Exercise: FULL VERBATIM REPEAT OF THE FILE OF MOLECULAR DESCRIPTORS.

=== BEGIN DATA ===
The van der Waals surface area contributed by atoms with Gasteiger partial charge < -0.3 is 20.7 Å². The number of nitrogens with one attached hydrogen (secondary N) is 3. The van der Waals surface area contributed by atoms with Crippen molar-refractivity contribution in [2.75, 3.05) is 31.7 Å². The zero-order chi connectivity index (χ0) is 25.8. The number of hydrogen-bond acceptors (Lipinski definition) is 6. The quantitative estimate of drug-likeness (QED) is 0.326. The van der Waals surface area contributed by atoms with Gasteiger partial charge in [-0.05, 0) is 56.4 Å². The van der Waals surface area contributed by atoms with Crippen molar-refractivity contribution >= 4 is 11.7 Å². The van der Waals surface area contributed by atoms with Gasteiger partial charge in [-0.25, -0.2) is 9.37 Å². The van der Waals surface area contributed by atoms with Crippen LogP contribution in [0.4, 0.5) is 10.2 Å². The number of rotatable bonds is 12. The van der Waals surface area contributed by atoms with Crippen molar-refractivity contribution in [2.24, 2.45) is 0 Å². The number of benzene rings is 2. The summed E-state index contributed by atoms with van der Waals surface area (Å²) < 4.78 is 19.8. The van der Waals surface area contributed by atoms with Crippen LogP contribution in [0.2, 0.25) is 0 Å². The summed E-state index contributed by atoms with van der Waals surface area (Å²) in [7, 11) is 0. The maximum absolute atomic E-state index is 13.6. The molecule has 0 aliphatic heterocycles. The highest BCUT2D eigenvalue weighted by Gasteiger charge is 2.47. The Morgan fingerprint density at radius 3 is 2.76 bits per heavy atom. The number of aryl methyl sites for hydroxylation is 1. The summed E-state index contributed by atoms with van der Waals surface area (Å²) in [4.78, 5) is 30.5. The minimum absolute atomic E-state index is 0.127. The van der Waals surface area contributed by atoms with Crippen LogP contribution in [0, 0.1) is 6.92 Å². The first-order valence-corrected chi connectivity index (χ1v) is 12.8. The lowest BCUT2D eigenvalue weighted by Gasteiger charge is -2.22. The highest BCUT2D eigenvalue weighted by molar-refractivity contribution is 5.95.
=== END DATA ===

The van der Waals surface area contributed by atoms with Gasteiger partial charge < -0.3 is 20.7 Å². The number of nitrogens with one attached hydrogen (secondary N) is 3. The van der Waals surface area contributed by atoms with Crippen molar-refractivity contribution in [2.75, 3.05) is 31.7 Å². The zero-order chi connectivity index (χ0) is 25.8. The number of hydrogen-bond acceptors (Lipinski definition) is 6. The quantitative estimate of drug-likeness (QED) is 0.326. The van der Waals surface area contributed by atoms with Gasteiger partial charge in [-0.05, 0) is 56.4 Å². The van der Waals surface area contributed by atoms with Crippen molar-refractivity contribution >= 4 is 11.7 Å². The van der Waals surface area contributed by atoms with Gasteiger partial charge in [-0.25, -0.2) is 9.37 Å². The van der Waals surface area contributed by atoms with Crippen LogP contribution in [0.4, 0.5) is 10.2 Å². The number of rotatable bonds is 12. The van der Waals surface area contributed by atoms with Crippen molar-refractivity contribution in [2.24, 2.45) is 0 Å². The number of benzene rings is 2. The summed E-state index contributed by atoms with van der Waals surface area (Å²) < 4.78 is 19.8. The van der Waals surface area contributed by atoms with Crippen LogP contribution in [0.2, 0.25) is 0 Å². The summed E-state index contributed by atoms with van der Waals surface area (Å²) in [7, 11) is 0. The maximum absolute atomic E-state index is 13.6. The molecule has 0 aliphatic heterocycles. The highest BCUT2D eigenvalue weighted by Gasteiger charge is 2.47. The Morgan fingerprint density at radius 3 is 2.76 bits per heavy atom. The number of aryl methyl sites for hydroxylation is 1. The summed E-state index contributed by atoms with van der Waals surface area (Å²) in [4.78, 5) is 30.5. The minimum absolute atomic E-state index is 0.127. The van der Waals surface area contributed by atoms with Crippen LogP contribution in [0, 0.1) is 6.92 Å². The first-order valence-corrected chi connectivity index (χ1v) is 12.8. The lowest BCUT2D eigenvalue weighted by Gasteiger charge is -2.22. The highest BCUT2D eigenvalue weighted by molar-refractivity contribution is 5.95.